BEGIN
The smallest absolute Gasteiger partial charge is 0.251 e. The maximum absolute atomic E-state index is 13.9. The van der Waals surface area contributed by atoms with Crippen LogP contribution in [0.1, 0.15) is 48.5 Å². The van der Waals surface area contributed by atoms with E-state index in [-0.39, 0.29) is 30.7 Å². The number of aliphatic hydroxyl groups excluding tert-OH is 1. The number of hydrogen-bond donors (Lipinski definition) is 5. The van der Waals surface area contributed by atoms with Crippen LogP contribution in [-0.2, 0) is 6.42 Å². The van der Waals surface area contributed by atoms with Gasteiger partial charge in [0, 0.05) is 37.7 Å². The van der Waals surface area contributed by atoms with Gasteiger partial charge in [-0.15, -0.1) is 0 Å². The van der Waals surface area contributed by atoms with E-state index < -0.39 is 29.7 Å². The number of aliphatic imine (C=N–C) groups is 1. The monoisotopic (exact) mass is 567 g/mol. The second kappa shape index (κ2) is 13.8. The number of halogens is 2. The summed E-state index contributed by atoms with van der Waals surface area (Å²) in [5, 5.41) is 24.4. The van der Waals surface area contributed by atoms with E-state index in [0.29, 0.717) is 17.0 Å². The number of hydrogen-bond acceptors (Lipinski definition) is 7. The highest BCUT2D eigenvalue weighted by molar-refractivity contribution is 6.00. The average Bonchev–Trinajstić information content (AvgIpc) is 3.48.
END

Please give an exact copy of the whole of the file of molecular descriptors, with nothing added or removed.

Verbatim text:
The smallest absolute Gasteiger partial charge is 0.251 e. The maximum absolute atomic E-state index is 13.9. The van der Waals surface area contributed by atoms with Crippen LogP contribution in [0.1, 0.15) is 48.5 Å². The van der Waals surface area contributed by atoms with E-state index in [-0.39, 0.29) is 30.7 Å². The number of aliphatic hydroxyl groups excluding tert-OH is 1. The number of hydrogen-bond donors (Lipinski definition) is 5. The van der Waals surface area contributed by atoms with Crippen LogP contribution in [-0.2, 0) is 6.42 Å². The van der Waals surface area contributed by atoms with Gasteiger partial charge in [0, 0.05) is 37.7 Å². The van der Waals surface area contributed by atoms with Gasteiger partial charge in [-0.15, -0.1) is 0 Å². The van der Waals surface area contributed by atoms with E-state index < -0.39 is 29.7 Å². The number of aliphatic imine (C=N–C) groups is 1. The monoisotopic (exact) mass is 567 g/mol. The second kappa shape index (κ2) is 13.8. The number of halogens is 2. The summed E-state index contributed by atoms with van der Waals surface area (Å²) in [5, 5.41) is 24.4. The van der Waals surface area contributed by atoms with E-state index in [0.29, 0.717) is 17.0 Å². The number of hydrogen-bond acceptors (Lipinski definition) is 7. The highest BCUT2D eigenvalue weighted by molar-refractivity contribution is 6.00. The average Bonchev–Trinajstić information content (AvgIpc) is 3.48.